The MDaaS solution leverages this experience in several ways. First, it has led to the creation of a standard taxonomy that can be used by any industry.
“All of the pieces were there. Every company, every plant, has at least some common records, equipment, materials, and vendors,” notes Jeff Kinard, Senior VP of Strategic Partnerships at Prometheus Group. “Why can’t we just have one database that you offer to everyone with one standard?”
There are plenty of people who would be willing to say that this simply wouldn’t work. Every industry is different, and there are always significant differences between organizations within an industry.
This is true, but the long and varied experience of Prometheus Group’s consultants and customers made building a standard taxonomy possible. However, we recognized that this left the possibility of gaps. An additional layer of standards was added to the taxonomy to ensure it could handle literally anything.
“We’ve also leveraging other industry standards, like ISO 14224, PIDEX, and UNSPC codes to make it as complete as possible,” says Jeff.
Since its initial creation, the MDaaS taxonomy has only increased in size and power. It started as a best-in-class industry standard, and currently it includes a noun modifier dictionary for materials, a nameplate dictionary for equipment, catalogue profiles with industry standard object parts, as well as a complete library of damage, cause, and activity codes.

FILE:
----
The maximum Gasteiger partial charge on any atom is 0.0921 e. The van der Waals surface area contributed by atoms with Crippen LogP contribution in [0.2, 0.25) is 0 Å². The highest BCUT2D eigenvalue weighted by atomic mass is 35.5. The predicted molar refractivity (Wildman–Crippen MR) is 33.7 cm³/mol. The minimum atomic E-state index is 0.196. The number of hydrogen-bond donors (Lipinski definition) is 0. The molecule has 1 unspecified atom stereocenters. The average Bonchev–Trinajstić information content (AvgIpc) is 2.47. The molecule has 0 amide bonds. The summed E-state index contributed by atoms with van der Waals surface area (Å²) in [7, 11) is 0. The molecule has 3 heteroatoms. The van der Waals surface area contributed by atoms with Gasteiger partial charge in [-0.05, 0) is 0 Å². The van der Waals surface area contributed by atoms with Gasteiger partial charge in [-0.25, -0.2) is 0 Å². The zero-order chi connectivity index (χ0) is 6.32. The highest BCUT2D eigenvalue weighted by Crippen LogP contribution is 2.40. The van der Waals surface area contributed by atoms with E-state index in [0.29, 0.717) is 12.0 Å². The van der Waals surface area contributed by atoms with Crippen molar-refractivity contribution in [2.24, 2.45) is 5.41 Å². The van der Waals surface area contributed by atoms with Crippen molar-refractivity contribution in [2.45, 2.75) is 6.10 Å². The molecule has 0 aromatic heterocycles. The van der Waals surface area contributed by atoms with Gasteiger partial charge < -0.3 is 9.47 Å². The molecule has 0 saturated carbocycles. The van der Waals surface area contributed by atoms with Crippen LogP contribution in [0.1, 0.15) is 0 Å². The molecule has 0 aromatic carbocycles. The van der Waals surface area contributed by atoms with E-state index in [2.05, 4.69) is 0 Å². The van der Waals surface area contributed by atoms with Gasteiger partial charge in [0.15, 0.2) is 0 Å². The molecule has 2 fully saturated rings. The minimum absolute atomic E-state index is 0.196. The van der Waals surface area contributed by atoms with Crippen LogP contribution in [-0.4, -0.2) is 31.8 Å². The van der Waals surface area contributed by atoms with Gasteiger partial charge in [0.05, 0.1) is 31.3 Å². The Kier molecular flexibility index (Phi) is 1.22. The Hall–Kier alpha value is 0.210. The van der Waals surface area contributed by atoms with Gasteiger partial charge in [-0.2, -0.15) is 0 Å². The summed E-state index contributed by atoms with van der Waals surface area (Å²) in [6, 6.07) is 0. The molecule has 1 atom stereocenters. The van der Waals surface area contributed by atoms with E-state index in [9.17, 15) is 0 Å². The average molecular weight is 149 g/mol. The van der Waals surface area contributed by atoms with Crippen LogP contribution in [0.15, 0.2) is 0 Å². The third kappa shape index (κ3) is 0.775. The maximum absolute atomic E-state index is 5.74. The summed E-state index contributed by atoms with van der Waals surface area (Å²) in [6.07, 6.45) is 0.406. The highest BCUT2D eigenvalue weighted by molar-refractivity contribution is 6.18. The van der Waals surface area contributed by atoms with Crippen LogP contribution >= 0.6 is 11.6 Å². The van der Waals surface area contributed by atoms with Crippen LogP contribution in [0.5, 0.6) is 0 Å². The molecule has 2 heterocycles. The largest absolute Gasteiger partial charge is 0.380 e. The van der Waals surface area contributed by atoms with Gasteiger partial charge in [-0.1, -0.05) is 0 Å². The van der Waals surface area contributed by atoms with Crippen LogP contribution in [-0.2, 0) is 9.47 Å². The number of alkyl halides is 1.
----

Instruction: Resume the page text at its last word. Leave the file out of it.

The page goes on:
The colossal amount of data gathered for the MDaaS project has also provided an opportunity for Prometheus Group to examine best practices and use them to improve parts of the service. MDaaS now features optimized maintenance plans and tasks lists, standardized measurement points and value thresholds, and other features. MDaaS employs an industry leading machine learning engine fueled by two decades of master data experience and the industry’s largest proprietary asset and materials repository to automate data cleansing and enrichment.
MDaaS eliminates all the traditional challenges associated with master data management, from building a taxonomy through to sustainment. This solution not only beats the traditional approach, but it’s also often less expensive as well. Instead of high capital expenditures for cleansing and sustainment, organizations can pay a relatively small fee as an operating expenditure.
The traditional approach to master data only treats symptoms. Without continuous, high levels of investment, a lack of sustainment means those symptoms are always lurking beneath the surface. MDaaS is a revolutionary solution that treats the illness and eliminates it.